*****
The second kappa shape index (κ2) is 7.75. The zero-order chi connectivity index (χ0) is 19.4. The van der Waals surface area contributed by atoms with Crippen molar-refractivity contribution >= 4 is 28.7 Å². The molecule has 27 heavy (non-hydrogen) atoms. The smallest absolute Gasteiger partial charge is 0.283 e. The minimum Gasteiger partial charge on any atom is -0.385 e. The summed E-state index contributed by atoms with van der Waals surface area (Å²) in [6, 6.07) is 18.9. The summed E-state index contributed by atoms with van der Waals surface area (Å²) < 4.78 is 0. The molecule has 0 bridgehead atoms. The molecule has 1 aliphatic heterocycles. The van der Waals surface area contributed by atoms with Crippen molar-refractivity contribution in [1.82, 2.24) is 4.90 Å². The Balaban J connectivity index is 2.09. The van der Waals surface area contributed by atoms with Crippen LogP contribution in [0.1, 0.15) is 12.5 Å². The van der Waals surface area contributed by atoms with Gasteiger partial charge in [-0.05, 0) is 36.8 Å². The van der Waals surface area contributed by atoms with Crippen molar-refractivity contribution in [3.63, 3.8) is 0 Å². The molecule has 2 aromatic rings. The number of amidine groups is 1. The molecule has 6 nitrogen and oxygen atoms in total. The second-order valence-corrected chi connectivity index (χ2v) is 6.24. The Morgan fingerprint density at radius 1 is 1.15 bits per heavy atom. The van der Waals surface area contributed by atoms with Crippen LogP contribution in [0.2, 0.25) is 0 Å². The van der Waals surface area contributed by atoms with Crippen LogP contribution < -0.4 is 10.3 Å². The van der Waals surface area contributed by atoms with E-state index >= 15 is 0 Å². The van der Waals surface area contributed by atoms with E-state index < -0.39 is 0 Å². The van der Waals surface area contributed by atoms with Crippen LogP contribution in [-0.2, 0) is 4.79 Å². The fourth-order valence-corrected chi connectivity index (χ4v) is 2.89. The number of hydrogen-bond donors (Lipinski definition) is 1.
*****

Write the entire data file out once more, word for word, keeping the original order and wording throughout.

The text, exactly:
The second kappa shape index (κ2) is 7.75. The zero-order chi connectivity index (χ0) is 19.4. The van der Waals surface area contributed by atoms with Crippen molar-refractivity contribution >= 4 is 28.7 Å². The molecule has 27 heavy (non-hydrogen) atoms. The smallest absolute Gasteiger partial charge is 0.283 e. The minimum Gasteiger partial charge on any atom is -0.385 e. The summed E-state index contributed by atoms with van der Waals surface area (Å²) in [6, 6.07) is 18.9. The summed E-state index contributed by atoms with van der Waals surface area (Å²) < 4.78 is 0. The molecule has 0 bridgehead atoms. The molecule has 1 aliphatic heterocycles. The van der Waals surface area contributed by atoms with Crippen molar-refractivity contribution in [1.82, 2.24) is 4.90 Å². The Balaban J connectivity index is 2.09. The van der Waals surface area contributed by atoms with Crippen LogP contribution in [0.1, 0.15) is 12.5 Å². The van der Waals surface area contributed by atoms with Gasteiger partial charge in [-0.05, 0) is 36.8 Å². The van der Waals surface area contributed by atoms with Crippen molar-refractivity contribution in [3.63, 3.8) is 0 Å². The molecule has 2 aromatic rings. The number of amidine groups is 1. The molecule has 6 nitrogen and oxygen atoms in total. The second-order valence-corrected chi connectivity index (χ2v) is 6.24. The Morgan fingerprint density at radius 1 is 1.15 bits per heavy atom. The van der Waals surface area contributed by atoms with Crippen LogP contribution in [0.2, 0.25) is 0 Å². The van der Waals surface area contributed by atoms with Crippen LogP contribution < -0.4 is 10.3 Å². The van der Waals surface area contributed by atoms with E-state index >= 15 is 0 Å². The van der Waals surface area contributed by atoms with E-state index < -0.39 is 0 Å². The van der Waals surface area contributed by atoms with Crippen LogP contribution in [-0.2, 0) is 4.79 Å². The fourth-order valence-corrected chi connectivity index (χ4v) is 2.89. The number of hydrogen-bond donors (Lipinski definition) is 1.